People who have had gastric bypass surgery qualify for discounts at popular restaurants, including buffets.
Every year, hundreds of thousands of Americans turn to stomach-shrinking bariatric procedures, hoping for extreme weight loss.
of these reduced appetites might seem like bad news for the restaurant
business, but surgeon-distributed food discount cards aim to make dining
out cheaper and more practical for gastric bypass patients.
But is this kind of encouragement really a good idea?
To accommodate the patients' reduced stomach volumes, the cards, called WLS (Weight Loss Surgery) cards, ask restaurants to allow patients to order a smaller portion of food for a discounted price.
These cards aren't a new phenomenon — they've been around in the U.S. at least since the 1990s, and a similar discount program was proposed to city council members in Campinas, Brazil earlier this year.
And like the surgery itself, the WLS cards have grown in popularity, says Ann Rogers,
director at the Penn State Surgical Weight Loss program. "Now there's
so much word of mouth about it, that if we forget to give them out
[after surgery], the patient says, 'What about those discount cards?',"
Some popular U.S.
restaurants accept the cards. For example, Cracker Barrel restaurants
allow patients to order from the inexpensive kids' menu or order a
lunch-sized portion for dinner. In a statement issued to the Salt, Olive Garden and Red Lobster restaurants say that they are happy to do the same.
Even "all-you-can-eat" buffet restaurant Golden Corral, provides a discounted buffet price upon seeing a proof of surgery card in some locations.
gastric bypass surgery leaves the patient with a stomach pouch only
about the size of an egg, restaurants, especially buffets, still spell
trouble for many patients. Unlimited portions and heavily-processed,
quickly digestible foods that keep patients from feeling full, make it
difficult to keep the weight off, says Rogers.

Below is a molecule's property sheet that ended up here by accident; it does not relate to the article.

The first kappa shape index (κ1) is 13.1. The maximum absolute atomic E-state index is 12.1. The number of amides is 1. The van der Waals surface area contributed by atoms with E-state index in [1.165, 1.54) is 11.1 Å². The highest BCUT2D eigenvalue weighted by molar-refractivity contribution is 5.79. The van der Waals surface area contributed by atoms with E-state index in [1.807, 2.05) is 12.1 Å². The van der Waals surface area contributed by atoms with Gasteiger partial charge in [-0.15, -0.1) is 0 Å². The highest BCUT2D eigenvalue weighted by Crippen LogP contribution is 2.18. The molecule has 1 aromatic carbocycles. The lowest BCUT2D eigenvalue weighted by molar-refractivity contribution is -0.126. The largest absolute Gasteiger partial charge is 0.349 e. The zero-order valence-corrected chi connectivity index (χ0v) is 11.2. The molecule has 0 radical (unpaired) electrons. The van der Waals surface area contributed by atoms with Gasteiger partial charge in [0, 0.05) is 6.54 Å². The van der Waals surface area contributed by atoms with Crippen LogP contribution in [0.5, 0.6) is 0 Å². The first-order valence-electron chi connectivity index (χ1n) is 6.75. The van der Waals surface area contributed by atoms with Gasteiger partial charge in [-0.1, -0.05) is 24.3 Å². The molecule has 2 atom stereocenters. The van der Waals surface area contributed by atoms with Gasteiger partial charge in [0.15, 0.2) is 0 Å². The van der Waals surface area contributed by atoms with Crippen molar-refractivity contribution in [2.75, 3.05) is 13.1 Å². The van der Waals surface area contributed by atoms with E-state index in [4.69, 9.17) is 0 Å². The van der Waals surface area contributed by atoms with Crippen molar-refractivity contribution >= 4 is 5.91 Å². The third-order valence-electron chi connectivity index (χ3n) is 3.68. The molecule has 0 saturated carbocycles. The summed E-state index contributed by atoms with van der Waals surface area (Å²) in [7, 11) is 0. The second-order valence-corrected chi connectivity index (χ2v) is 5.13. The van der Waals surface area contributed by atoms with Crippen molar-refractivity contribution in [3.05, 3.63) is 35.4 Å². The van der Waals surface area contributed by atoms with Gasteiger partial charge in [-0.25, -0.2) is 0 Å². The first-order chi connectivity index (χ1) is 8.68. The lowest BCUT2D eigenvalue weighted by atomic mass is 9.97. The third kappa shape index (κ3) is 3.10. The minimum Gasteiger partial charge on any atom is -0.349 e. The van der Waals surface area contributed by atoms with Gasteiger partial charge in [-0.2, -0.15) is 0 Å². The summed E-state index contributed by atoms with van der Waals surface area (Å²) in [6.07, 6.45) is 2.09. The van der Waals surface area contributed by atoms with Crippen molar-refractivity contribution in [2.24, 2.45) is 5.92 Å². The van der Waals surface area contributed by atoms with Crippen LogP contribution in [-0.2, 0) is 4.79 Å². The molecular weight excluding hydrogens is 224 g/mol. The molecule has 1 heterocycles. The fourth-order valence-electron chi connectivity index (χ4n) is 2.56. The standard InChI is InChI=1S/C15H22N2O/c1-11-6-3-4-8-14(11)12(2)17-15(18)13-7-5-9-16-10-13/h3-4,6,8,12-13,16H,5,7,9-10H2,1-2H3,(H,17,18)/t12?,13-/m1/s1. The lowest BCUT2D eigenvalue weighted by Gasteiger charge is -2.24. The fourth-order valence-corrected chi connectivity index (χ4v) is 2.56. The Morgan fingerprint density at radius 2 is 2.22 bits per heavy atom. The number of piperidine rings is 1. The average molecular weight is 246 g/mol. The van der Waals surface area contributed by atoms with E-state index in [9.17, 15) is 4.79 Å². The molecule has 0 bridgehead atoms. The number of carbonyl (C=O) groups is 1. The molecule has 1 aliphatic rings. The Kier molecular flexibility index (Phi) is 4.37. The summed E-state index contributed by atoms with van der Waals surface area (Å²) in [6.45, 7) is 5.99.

Golden Corral could not provide a spokesperson to respond to our inquiries, but it and other companies have made efforts in recent years to add healthier choices to their buffet offerings.
even if the patient makes better choices, friends and family who come
along may not do the same. "I definitely discourage patients from going
to buffet style restaurants, it's danger for everybody," Rogers says.
fact, Rogers says that she discourages her patients from eating at any
restaurant. So why distribute a discount card that seems to encourage
Rogers says that it's OK
for patients to use the WLS card and splurge at the buffet every once in
awhile, and the card also encourages them to order smaller meals at
other restaurants. If patients make healthy choices about 75 percent of
the time, they'll keep the weight off, she says.
just as the buffet can have negative family health consequences,
patients who are diligent about eating well a majority of the time can
also encourage healthy habits among friends and family. Rogers says that
patients who attend regular follow up appointments, some featuring
weigh-ins and healthy cooking classes, retain their lost weight about 70
percent of the time.
"For most of our
patients, when the patients change their habits, it changes the eating
habits of the whole household. It's pretty educational," she says.
habits is critical, she says. It's a myth that the stomach surgery is a
permanent weight loss cure. After surgery, "the [hunger] hormones go
down and stay down for a year or two. But, slowly, the hunger starts to
come back," Rogers says.